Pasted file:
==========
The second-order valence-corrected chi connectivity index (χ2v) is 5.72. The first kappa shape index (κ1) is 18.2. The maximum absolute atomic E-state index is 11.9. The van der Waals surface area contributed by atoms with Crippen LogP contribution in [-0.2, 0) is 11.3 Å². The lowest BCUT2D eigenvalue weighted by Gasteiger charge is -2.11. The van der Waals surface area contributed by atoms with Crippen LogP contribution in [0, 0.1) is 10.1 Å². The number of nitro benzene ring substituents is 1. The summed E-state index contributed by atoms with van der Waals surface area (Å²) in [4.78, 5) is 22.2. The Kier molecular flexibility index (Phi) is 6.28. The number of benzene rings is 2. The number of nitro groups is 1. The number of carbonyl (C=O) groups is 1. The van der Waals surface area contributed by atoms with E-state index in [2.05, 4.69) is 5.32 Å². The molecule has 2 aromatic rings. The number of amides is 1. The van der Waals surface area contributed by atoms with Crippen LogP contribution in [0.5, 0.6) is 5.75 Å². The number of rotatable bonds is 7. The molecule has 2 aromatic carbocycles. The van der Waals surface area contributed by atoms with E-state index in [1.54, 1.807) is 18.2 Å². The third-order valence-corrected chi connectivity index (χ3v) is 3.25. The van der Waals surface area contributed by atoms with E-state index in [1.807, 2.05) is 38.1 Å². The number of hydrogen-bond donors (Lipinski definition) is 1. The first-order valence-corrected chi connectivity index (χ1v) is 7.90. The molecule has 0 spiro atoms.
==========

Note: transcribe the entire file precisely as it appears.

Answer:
The second-order valence-corrected chi connectivity index (χ2v) is 5.72. The first kappa shape index (κ1) is 18.2. The maximum absolute atomic E-state index is 11.9. The van der Waals surface area contributed by atoms with Crippen LogP contribution in [-0.2, 0) is 11.3 Å². The lowest BCUT2D eigenvalue weighted by Gasteiger charge is -2.11. The van der Waals surface area contributed by atoms with Crippen LogP contribution in [0, 0.1) is 10.1 Å². The number of nitro benzene ring substituents is 1. The summed E-state index contributed by atoms with van der Waals surface area (Å²) in [4.78, 5) is 22.2. The Kier molecular flexibility index (Phi) is 6.28. The number of benzene rings is 2. The number of nitro groups is 1. The number of carbonyl (C=O) groups is 1. The van der Waals surface area contributed by atoms with E-state index in [2.05, 4.69) is 5.32 Å². The molecule has 2 aromatic rings. The number of amides is 1. The van der Waals surface area contributed by atoms with Crippen LogP contribution in [0.5, 0.6) is 5.75 Å². The number of rotatable bonds is 7. The molecule has 2 aromatic carbocycles. The van der Waals surface area contributed by atoms with E-state index in [1.54, 1.807) is 18.2 Å². The third-order valence-corrected chi connectivity index (χ3v) is 3.25. The van der Waals surface area contributed by atoms with E-state index in [1.807, 2.05) is 38.1 Å². The number of hydrogen-bond donors (Lipinski definition) is 1. The first-order valence-corrected chi connectivity index (χ1v) is 7.90. The molecule has 0 spiro atoms.